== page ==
March 24, 2022
Security , Encryption

Data Masking, Tokenization, and Encryption: Which Do I Choose?

Data breaches and ransomware attacks regularly expose sensitive customer or business data. Organizations risk compliance penalties, legal costs, and a loss of customer trust from these incidents. With so much at stake, CISOs and data governance teams need to figure out how to best protect sensitive data from prying adversaries. 

Over the course of the lifecycle of data, organizations have a number of options to keep sensitive information safe and private. Encryption, tokenization, and data masking are three of the most commonly used methods to protect data. This article aims to explain data masking, tokenization, and encryption, their respective use cases, along with a recommendation for the best choice that most consistently achieves the goal — securing your sensitive data. 

Data Masking Overview and Use Cases 

Data masking conceals sensitive information in a dataset or data source by modifying the data so that it is of no value to unauthorized intruders or malicious insiders. Typically, data masking works by substituting the sensitive information in a data source with a different value that appears to be authentic. There are other methods to mask data, such as shuffling around the values in a column of data or applying variance to date and number fields. 

Protecting data in non-production environments

By far the most common use case for data masking is to protect sensitive information in non-production environments. Overexposing personally identifiable information (PII) or protected healthcare information (PHI) is not a good idea for compliance. Regulations mandate that sensitive customer data is protected at all times.  

By copying data and obfuscating information while retaining its properties, data masking enables test, dev, or QA teams to carry out their normal operations without letting them see the genuine underlying sensitive data. Since contractors or offshore workers may access these non-production datasets, data masking ensures that even if the data ends up in an unsecured location, nobody gets access to genuine sensitive information.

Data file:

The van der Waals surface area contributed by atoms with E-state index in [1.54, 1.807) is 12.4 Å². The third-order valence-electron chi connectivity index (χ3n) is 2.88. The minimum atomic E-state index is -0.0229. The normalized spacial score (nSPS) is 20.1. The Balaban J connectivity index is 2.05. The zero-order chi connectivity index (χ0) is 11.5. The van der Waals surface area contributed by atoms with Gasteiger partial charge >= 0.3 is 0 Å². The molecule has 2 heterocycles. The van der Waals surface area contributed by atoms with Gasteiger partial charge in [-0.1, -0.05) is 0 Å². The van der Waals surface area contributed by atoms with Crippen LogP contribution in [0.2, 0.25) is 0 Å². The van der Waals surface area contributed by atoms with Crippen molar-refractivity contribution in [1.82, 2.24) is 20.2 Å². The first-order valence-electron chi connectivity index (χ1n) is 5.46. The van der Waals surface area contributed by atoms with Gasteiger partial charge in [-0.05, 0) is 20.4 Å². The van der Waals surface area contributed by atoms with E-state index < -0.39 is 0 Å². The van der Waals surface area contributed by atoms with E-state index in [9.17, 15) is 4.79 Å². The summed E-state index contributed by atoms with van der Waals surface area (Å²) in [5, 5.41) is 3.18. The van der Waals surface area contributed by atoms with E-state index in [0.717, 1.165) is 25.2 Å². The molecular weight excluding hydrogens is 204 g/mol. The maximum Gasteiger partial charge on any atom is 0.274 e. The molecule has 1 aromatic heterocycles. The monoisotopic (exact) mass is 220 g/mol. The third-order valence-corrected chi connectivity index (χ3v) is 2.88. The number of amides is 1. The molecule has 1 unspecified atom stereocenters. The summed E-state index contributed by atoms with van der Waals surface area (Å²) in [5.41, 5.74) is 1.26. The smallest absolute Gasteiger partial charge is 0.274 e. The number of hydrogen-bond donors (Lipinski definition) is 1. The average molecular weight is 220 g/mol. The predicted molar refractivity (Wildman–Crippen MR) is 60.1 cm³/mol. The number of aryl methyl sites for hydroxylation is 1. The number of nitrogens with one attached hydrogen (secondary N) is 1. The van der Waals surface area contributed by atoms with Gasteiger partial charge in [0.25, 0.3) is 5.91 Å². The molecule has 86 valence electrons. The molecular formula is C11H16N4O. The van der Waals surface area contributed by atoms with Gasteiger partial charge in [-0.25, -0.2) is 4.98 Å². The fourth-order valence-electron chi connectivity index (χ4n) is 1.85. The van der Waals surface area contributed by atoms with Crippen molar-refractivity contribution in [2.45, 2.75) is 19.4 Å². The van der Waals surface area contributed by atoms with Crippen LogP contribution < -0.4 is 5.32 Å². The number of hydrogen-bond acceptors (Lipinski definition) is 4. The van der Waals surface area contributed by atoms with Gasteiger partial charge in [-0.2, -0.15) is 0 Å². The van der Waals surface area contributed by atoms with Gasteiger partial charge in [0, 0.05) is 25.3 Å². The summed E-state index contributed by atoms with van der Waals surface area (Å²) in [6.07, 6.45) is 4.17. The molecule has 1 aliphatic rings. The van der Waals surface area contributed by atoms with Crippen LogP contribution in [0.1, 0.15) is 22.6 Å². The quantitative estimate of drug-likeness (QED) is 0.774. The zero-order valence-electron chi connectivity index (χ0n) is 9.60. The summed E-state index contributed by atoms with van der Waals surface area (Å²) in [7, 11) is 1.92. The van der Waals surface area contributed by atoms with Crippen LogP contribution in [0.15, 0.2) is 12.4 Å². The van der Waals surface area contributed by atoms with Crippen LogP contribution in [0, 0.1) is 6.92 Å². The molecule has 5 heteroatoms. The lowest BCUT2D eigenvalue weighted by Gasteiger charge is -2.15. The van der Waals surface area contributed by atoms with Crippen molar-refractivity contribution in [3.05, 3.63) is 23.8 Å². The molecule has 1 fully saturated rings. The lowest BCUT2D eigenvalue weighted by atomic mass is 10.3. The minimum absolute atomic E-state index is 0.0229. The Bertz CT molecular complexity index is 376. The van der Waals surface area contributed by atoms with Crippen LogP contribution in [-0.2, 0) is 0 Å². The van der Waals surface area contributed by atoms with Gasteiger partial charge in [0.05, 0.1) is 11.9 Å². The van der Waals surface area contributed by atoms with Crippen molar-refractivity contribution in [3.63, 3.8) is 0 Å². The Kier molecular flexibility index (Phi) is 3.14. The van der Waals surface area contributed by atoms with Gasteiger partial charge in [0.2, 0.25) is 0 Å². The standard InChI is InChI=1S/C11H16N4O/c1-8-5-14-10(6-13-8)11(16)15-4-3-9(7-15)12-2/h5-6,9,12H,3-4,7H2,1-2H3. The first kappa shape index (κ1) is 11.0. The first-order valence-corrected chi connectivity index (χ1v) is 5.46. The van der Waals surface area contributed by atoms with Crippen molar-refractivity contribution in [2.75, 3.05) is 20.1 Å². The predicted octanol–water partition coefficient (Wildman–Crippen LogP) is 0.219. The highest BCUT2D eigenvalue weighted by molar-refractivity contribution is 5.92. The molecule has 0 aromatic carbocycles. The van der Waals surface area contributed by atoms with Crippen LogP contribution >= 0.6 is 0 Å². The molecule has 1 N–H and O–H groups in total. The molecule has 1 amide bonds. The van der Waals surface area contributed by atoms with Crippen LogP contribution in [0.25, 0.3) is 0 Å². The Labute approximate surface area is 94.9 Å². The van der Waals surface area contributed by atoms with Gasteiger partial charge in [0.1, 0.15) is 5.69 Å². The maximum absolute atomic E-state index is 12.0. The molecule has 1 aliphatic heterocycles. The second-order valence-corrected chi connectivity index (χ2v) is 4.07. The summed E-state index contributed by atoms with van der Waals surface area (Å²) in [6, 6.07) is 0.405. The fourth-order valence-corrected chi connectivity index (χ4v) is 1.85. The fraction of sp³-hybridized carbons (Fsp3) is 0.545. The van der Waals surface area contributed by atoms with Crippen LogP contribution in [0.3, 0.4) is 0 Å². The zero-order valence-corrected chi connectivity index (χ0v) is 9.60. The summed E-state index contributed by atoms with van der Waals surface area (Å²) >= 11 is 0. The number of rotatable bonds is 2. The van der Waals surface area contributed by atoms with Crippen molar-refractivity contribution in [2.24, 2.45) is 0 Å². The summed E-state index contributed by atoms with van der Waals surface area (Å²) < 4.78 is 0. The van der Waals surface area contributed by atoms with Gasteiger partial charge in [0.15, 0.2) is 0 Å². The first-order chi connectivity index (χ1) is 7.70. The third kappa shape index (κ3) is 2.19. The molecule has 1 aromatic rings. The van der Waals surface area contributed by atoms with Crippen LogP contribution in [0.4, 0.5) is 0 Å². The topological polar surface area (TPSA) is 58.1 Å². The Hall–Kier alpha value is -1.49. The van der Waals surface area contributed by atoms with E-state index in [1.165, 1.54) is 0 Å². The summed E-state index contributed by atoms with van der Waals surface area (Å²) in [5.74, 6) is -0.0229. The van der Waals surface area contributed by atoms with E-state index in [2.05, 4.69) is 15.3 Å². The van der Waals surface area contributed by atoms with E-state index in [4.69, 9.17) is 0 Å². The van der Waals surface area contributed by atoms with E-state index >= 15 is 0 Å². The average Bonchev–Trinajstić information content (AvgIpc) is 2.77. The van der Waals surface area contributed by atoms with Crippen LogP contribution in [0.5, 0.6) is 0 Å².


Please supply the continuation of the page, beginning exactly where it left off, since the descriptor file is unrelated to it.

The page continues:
Combat insider threats

The need to mask data in non-production environments is understandable given the increasing prevalence of insider attacks and breaches. In 2021, prosecutors charged a Ubiquiti developer with stealing data from AWS and Github instances. 

A large number of employees may have access to non-production data, including analysts, developers, and testing teams. Data masking reduces data breach risks from either malicious or unintentional activities carried out by insiders. 

Tokenization Overview and Use Cases 

Tokenization is a data security practice that replaces sensitive data elements with randomly generated unique identifiers (tokens) in the same format as the replaced data element. For example, a genuine 16 digit credit card number gets replaced by a randomly generated 16 digit token. The sensitive information gets securely stored on a token server and matched with a token when needed by a user or application. 

Payment processing systems

If someone sees a token during a transaction, the token has no meaning, which preserves the privacy of sensitive data. It’s for this reason that the use of tokens is particularly widespread in payment processing systems. 

When a customer pays with a mobile app for an item at a store, the app uses a token, not the customer’s actual credit card details. From the point of sale, the retailer’s acquiring bank checks with the token server whether the token relates to a valid card, and the transaction completes if valid. The token is printed on the receipt and retailers can see it, but since the token is a randomly generated number, it doesn’t compromise any sensitive card information. 

Reducing PCI compliance scope

There’s no getting around the fact that regulatory compliance introduces heavy operational and cost burdens for businesses. PCI DSS is a regulation requiring all companies that process, store, or transmit cardholder data to implement specific security controls. Tokenization limits PCI scope by never actually storing cardholder payment data in your systems. Tokens don’t contain actual cardholder information, so the storage and retention controls mandated by regulations for this data aren’t necessary.